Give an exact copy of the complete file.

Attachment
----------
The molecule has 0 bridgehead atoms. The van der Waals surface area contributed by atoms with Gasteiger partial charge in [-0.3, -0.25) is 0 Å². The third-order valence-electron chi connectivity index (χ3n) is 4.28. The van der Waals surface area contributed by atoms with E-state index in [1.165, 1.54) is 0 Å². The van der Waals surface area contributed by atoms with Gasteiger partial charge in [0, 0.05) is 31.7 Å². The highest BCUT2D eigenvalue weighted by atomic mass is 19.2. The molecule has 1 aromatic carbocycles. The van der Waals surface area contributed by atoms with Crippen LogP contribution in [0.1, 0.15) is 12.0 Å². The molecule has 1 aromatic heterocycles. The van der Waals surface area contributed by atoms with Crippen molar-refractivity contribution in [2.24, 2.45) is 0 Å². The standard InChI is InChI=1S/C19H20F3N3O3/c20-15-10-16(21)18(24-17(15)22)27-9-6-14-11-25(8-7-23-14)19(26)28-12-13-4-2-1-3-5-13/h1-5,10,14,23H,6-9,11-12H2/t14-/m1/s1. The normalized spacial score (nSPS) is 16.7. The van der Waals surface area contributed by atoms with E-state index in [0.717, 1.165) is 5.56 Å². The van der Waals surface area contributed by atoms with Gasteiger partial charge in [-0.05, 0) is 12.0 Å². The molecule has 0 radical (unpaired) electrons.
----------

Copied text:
The molecule has 0 bridgehead atoms. The van der Waals surface area contributed by atoms with Gasteiger partial charge in [-0.3, -0.25) is 0 Å². The third-order valence-electron chi connectivity index (χ3n) is 4.28. The van der Waals surface area contributed by atoms with E-state index in [1.165, 1.54) is 0 Å². The van der Waals surface area contributed by atoms with Gasteiger partial charge in [0, 0.05) is 31.7 Å². The highest BCUT2D eigenvalue weighted by atomic mass is 19.2. The molecule has 1 aromatic carbocycles. The van der Waals surface area contributed by atoms with Crippen LogP contribution in [0.1, 0.15) is 12.0 Å². The molecule has 1 aromatic heterocycles. The van der Waals surface area contributed by atoms with Crippen molar-refractivity contribution in [2.24, 2.45) is 0 Å². The standard InChI is InChI=1S/C19H20F3N3O3/c20-15-10-16(21)18(24-17(15)22)27-9-6-14-11-25(8-7-23-14)19(26)28-12-13-4-2-1-3-5-13/h1-5,10,14,23H,6-9,11-12H2/t14-/m1/s1. The normalized spacial score (nSPS) is 16.7. The van der Waals surface area contributed by atoms with E-state index in [0.717, 1.165) is 5.56 Å². The van der Waals surface area contributed by atoms with Gasteiger partial charge in [-0.05, 0) is 12.0 Å². The molecule has 0 radical (unpaired) electrons.